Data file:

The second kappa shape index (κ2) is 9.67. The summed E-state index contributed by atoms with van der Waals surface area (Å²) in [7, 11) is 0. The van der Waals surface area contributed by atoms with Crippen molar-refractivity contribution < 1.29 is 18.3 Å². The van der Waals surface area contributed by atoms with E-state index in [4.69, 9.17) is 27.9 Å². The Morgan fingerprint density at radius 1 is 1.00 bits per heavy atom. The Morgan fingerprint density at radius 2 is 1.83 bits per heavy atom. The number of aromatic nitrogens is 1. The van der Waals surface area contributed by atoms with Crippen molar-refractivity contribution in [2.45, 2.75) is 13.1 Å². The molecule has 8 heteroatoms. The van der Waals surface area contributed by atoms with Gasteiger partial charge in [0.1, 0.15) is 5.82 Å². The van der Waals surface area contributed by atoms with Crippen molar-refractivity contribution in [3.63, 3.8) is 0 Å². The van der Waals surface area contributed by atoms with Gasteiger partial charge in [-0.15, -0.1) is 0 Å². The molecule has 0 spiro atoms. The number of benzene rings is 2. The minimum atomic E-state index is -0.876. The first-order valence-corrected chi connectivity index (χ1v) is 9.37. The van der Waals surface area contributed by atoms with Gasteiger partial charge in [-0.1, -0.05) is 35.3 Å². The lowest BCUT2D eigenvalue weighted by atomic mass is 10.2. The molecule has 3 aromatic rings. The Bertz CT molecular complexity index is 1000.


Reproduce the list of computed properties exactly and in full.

The second kappa shape index (κ2) is 9.67. The summed E-state index contributed by atoms with van der Waals surface area (Å²) in [7, 11) is 0. The van der Waals surface area contributed by atoms with Crippen molar-refractivity contribution < 1.29 is 18.3 Å². The van der Waals surface area contributed by atoms with E-state index in [4.69, 9.17) is 27.9 Å². The Morgan fingerprint density at radius 1 is 1.00 bits per heavy atom. The Morgan fingerprint density at radius 2 is 1.83 bits per heavy atom. The number of aromatic nitrogens is 1. The van der Waals surface area contributed by atoms with Crippen molar-refractivity contribution in [2.45, 2.75) is 13.1 Å². The molecule has 8 heteroatoms. The van der Waals surface area contributed by atoms with Gasteiger partial charge in [0.1, 0.15) is 5.82 Å². The van der Waals surface area contributed by atoms with Crippen molar-refractivity contribution in [3.63, 3.8) is 0 Å². The van der Waals surface area contributed by atoms with Gasteiger partial charge in [-0.15, -0.1) is 0 Å². The molecule has 0 spiro atoms. The number of benzene rings is 2. The minimum atomic E-state index is -0.876. The first-order valence-corrected chi connectivity index (χ1v) is 9.37. The van der Waals surface area contributed by atoms with Gasteiger partial charge in [-0.1, -0.05) is 35.3 Å². The lowest BCUT2D eigenvalue weighted by atomic mass is 10.2. The molecule has 3 aromatic rings. The Bertz CT molecular complexity index is 1000.